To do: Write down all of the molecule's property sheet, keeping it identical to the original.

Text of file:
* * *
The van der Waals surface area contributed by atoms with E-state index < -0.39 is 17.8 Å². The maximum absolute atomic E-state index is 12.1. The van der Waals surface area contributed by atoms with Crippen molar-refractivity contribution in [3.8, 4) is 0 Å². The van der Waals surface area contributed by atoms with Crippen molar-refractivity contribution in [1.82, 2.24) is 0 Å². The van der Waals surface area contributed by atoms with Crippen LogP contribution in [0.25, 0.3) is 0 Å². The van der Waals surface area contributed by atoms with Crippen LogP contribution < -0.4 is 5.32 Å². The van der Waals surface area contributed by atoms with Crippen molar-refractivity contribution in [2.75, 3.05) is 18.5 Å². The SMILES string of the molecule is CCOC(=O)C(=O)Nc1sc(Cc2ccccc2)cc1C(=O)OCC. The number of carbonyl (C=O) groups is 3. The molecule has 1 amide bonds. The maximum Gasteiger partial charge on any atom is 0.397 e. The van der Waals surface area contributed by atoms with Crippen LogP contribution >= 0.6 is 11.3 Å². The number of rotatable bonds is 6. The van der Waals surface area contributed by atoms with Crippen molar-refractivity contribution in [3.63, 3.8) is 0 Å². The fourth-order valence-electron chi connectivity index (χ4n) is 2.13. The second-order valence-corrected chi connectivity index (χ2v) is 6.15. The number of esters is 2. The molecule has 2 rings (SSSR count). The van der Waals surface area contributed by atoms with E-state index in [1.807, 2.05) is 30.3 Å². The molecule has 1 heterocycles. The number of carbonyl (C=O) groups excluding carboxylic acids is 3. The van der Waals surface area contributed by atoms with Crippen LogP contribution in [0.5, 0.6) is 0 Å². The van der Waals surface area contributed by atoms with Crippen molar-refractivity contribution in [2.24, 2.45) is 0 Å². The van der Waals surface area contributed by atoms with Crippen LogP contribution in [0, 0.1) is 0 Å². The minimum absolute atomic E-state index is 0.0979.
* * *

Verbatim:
The van der Waals surface area contributed by atoms with E-state index < -0.39 is 17.8 Å². The maximum absolute atomic E-state index is 12.1. The van der Waals surface area contributed by atoms with Crippen molar-refractivity contribution in [3.8, 4) is 0 Å². The van der Waals surface area contributed by atoms with Crippen molar-refractivity contribution in [1.82, 2.24) is 0 Å². The van der Waals surface area contributed by atoms with Crippen LogP contribution in [0.25, 0.3) is 0 Å². The van der Waals surface area contributed by atoms with Crippen LogP contribution < -0.4 is 5.32 Å². The van der Waals surface area contributed by atoms with Crippen molar-refractivity contribution in [2.75, 3.05) is 18.5 Å². The SMILES string of the molecule is CCOC(=O)C(=O)Nc1sc(Cc2ccccc2)cc1C(=O)OCC. The number of carbonyl (C=O) groups is 3. The molecule has 1 amide bonds. The maximum Gasteiger partial charge on any atom is 0.397 e. The van der Waals surface area contributed by atoms with Crippen LogP contribution >= 0.6 is 11.3 Å². The number of rotatable bonds is 6. The van der Waals surface area contributed by atoms with Crippen molar-refractivity contribution in [3.63, 3.8) is 0 Å². The fourth-order valence-electron chi connectivity index (χ4n) is 2.13. The second-order valence-corrected chi connectivity index (χ2v) is 6.15. The number of esters is 2. The molecule has 2 rings (SSSR count). The van der Waals surface area contributed by atoms with E-state index in [1.807, 2.05) is 30.3 Å². The molecule has 1 heterocycles. The number of carbonyl (C=O) groups excluding carboxylic acids is 3. The van der Waals surface area contributed by atoms with Crippen LogP contribution in [0.5, 0.6) is 0 Å². The van der Waals surface area contributed by atoms with Crippen molar-refractivity contribution in [2.24, 2.45) is 0 Å². The van der Waals surface area contributed by atoms with Crippen LogP contribution in [0, 0.1) is 0 Å². The minimum absolute atomic E-state index is 0.0979.